Discernment – Because of all the identity theft threats, password warnings, computer viruses, painful social media attacks and online scams, people have become much more discerning and wary. They tend to use their internal knowingness to evaluate whether they are being scammed or being told the truth. They have developed their sixth sense so to speak, that uneasy feeling in the pit of their stomachs that tells them something is wrong or don’t believe what is said. It kicks in that intuitive trigger to fight or flee.

This is a very different kind of “feeling” from that of being happy, sad, angry or satisfied. Your workforce can feel if you are telling them the truth, whether you are rolling out a new plan that will be successful or asking for their help in making the company grow. They can also tell whether you are being sincere or just giving them an empty pep talk to get them to do more with less.

Social media’s blessing is that the recipient of the information is much savvier and is receptive to receiving it if presented in understandable small sound bites and will happily share it with others if they believe it to be true. Social media’s curse is that the same message can be rapidly disbursed in a negative way if it was not clear, concise or believable.

These new rules of engagement must be incorporated into any company’s communication and marketing plan. The 21st Century workforce has an internal feeling compass that you can no longer ignore. The more important the message, the shorter and more concise it must be.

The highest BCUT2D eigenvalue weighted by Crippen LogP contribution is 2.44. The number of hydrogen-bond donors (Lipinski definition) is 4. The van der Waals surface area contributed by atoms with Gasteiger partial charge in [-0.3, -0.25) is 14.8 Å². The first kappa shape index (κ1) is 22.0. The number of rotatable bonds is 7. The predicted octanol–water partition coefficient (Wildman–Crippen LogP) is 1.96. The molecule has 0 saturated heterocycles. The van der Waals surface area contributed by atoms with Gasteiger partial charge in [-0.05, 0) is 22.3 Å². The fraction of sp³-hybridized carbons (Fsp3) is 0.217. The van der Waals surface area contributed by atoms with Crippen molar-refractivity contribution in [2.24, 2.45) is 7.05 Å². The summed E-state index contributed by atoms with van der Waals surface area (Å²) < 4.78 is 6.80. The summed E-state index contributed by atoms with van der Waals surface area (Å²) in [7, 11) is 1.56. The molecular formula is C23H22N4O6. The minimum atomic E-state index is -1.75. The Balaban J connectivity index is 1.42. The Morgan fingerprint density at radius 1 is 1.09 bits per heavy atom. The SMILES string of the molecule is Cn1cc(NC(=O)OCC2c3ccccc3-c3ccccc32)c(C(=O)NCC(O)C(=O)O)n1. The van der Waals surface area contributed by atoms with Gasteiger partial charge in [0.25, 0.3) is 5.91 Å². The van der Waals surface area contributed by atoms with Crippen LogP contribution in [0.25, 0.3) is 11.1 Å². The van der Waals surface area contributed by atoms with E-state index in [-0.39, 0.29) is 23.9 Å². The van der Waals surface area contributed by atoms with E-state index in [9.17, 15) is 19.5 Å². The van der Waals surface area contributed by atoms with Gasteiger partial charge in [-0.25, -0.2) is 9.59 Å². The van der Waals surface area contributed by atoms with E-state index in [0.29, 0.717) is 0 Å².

All messages can be followed up and expanded upon in face-to-face meetings, teleconferences and a myriad of other electronic forms of communication. However, your initial message must be brief, accurate and truthful to be effective, engaging and most importantly, result in the outcome you desire.

Pat Heydlauff speaks from experience. She works with organizations that want to create an environment where employees are engaged, encouraged and involved, and with people who want to be in control, anxiety-free and confident. She is the author of the forthcoming book, Engage: How to Lead with Power, Productivity and Promise and Feng Shui: So Easy a Child Can Do It. She can be reached at 561-799-3443 or engagetolead.com.

The Rule of Thirds: How to Truly Listen

By Jeff BealsJeff Beals

“Let a fool hold his tongue and he will pass for a sage,” wrote Publilius Syrus more than 2,000 years ago in ancient Rome. Such wise advice from ages ago has never been more relevant. In the modern professional world, we are suffering from a listening crisis. Actually, it’s a “lack-of-listening” crisis.

Whether your role is executive, managerial, sales, customer service or anything else, it is critically important to your success that you listen.